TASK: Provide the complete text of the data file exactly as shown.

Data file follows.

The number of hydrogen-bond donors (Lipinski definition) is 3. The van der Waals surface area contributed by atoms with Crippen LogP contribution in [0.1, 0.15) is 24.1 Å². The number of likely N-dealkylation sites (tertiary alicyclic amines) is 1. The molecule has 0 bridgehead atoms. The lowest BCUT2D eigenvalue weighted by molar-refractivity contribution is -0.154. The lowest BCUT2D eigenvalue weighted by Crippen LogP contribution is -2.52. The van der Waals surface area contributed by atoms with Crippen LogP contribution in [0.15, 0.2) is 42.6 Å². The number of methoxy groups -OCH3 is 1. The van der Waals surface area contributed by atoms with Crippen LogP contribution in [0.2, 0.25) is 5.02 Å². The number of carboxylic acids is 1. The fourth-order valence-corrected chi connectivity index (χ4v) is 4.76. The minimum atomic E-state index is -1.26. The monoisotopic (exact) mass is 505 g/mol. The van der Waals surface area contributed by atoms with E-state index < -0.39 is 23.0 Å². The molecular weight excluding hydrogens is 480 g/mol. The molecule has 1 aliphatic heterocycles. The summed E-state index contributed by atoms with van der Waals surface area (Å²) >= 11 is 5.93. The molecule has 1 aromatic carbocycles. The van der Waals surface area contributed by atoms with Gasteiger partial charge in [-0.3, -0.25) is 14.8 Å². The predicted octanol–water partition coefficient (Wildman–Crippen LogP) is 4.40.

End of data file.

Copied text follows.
The number of hydrogen-bond donors (Lipinski definition) is 3. The van der Waals surface area contributed by atoms with Crippen LogP contribution in [0.1, 0.15) is 24.1 Å². The number of likely N-dealkylation sites (tertiary alicyclic amines) is 1. The molecule has 0 bridgehead atoms. The lowest BCUT2D eigenvalue weighted by molar-refractivity contribution is -0.154. The lowest BCUT2D eigenvalue weighted by Crippen LogP contribution is -2.52. The van der Waals surface area contributed by atoms with Crippen LogP contribution in [0.15, 0.2) is 42.6 Å². The number of methoxy groups -OCH3 is 1. The van der Waals surface area contributed by atoms with Crippen LogP contribution in [0.2, 0.25) is 5.02 Å². The number of carboxylic acids is 1. The fourth-order valence-corrected chi connectivity index (χ4v) is 4.76. The minimum atomic E-state index is -1.26. The monoisotopic (exact) mass is 505 g/mol. The van der Waals surface area contributed by atoms with E-state index < -0.39 is 23.0 Å². The molecular weight excluding hydrogens is 480 g/mol. The molecule has 1 aliphatic heterocycles. The summed E-state index contributed by atoms with van der Waals surface area (Å²) >= 11 is 5.93. The molecule has 1 aromatic carbocycles. The van der Waals surface area contributed by atoms with Gasteiger partial charge in [-0.3, -0.25) is 14.8 Å². The predicted octanol–water partition coefficient (Wildman–Crippen LogP) is 4.40.